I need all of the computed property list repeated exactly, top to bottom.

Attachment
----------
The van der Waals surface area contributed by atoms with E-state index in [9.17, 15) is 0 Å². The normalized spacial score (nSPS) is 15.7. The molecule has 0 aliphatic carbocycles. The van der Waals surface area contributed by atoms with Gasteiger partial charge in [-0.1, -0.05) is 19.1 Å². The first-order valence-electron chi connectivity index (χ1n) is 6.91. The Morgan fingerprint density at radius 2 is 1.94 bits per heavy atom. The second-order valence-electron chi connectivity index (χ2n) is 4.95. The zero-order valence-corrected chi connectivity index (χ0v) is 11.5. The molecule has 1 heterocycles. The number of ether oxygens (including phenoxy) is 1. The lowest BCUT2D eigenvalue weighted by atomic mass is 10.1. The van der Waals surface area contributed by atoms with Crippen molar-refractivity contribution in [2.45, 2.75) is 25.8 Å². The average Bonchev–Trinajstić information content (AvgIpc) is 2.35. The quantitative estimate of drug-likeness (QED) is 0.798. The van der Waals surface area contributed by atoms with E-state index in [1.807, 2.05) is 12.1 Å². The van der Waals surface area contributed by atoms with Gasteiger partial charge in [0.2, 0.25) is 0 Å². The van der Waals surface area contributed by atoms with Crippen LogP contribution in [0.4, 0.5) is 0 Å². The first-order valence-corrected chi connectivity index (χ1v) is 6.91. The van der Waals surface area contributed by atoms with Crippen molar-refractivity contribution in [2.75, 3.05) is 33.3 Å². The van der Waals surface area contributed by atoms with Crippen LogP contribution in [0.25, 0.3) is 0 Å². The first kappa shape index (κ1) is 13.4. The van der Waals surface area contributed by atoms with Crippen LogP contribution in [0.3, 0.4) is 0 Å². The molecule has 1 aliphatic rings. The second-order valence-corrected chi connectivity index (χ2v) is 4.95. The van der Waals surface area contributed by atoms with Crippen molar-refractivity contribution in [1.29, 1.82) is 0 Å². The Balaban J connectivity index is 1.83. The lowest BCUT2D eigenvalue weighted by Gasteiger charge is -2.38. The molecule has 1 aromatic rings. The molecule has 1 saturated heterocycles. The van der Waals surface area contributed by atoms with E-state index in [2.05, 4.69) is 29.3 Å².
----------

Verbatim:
The van der Waals surface area contributed by atoms with E-state index in [9.17, 15) is 0 Å². The normalized spacial score (nSPS) is 15.7. The molecule has 0 aliphatic carbocycles. The van der Waals surface area contributed by atoms with Gasteiger partial charge in [-0.1, -0.05) is 19.1 Å². The first-order valence-electron chi connectivity index (χ1n) is 6.91. The Morgan fingerprint density at radius 2 is 1.94 bits per heavy atom. The second-order valence-electron chi connectivity index (χ2n) is 4.95. The zero-order valence-corrected chi connectivity index (χ0v) is 11.5. The molecule has 1 heterocycles. The number of ether oxygens (including phenoxy) is 1. The lowest BCUT2D eigenvalue weighted by atomic mass is 10.1. The van der Waals surface area contributed by atoms with Crippen molar-refractivity contribution in [2.45, 2.75) is 25.8 Å². The average Bonchev–Trinajstić information content (AvgIpc) is 2.35. The quantitative estimate of drug-likeness (QED) is 0.798. The van der Waals surface area contributed by atoms with E-state index in [1.807, 2.05) is 12.1 Å². The van der Waals surface area contributed by atoms with Gasteiger partial charge in [0.2, 0.25) is 0 Å². The van der Waals surface area contributed by atoms with Crippen LogP contribution in [0.4, 0.5) is 0 Å². The first-order valence-corrected chi connectivity index (χ1v) is 6.91. The van der Waals surface area contributed by atoms with Crippen molar-refractivity contribution in [2.75, 3.05) is 33.3 Å². The van der Waals surface area contributed by atoms with Crippen LogP contribution in [0.25, 0.3) is 0 Å². The first kappa shape index (κ1) is 13.4. The van der Waals surface area contributed by atoms with Crippen LogP contribution in [0.3, 0.4) is 0 Å². The molecule has 1 aliphatic rings. The second-order valence-corrected chi connectivity index (χ2v) is 4.95. The van der Waals surface area contributed by atoms with Crippen molar-refractivity contribution in [1.29, 1.82) is 0 Å². The Balaban J connectivity index is 1.83. The lowest BCUT2D eigenvalue weighted by Gasteiger charge is -2.38. The molecule has 1 aromatic rings. The molecule has 1 saturated heterocycles. The van der Waals surface area contributed by atoms with E-state index in [2.05, 4.69) is 29.3 Å².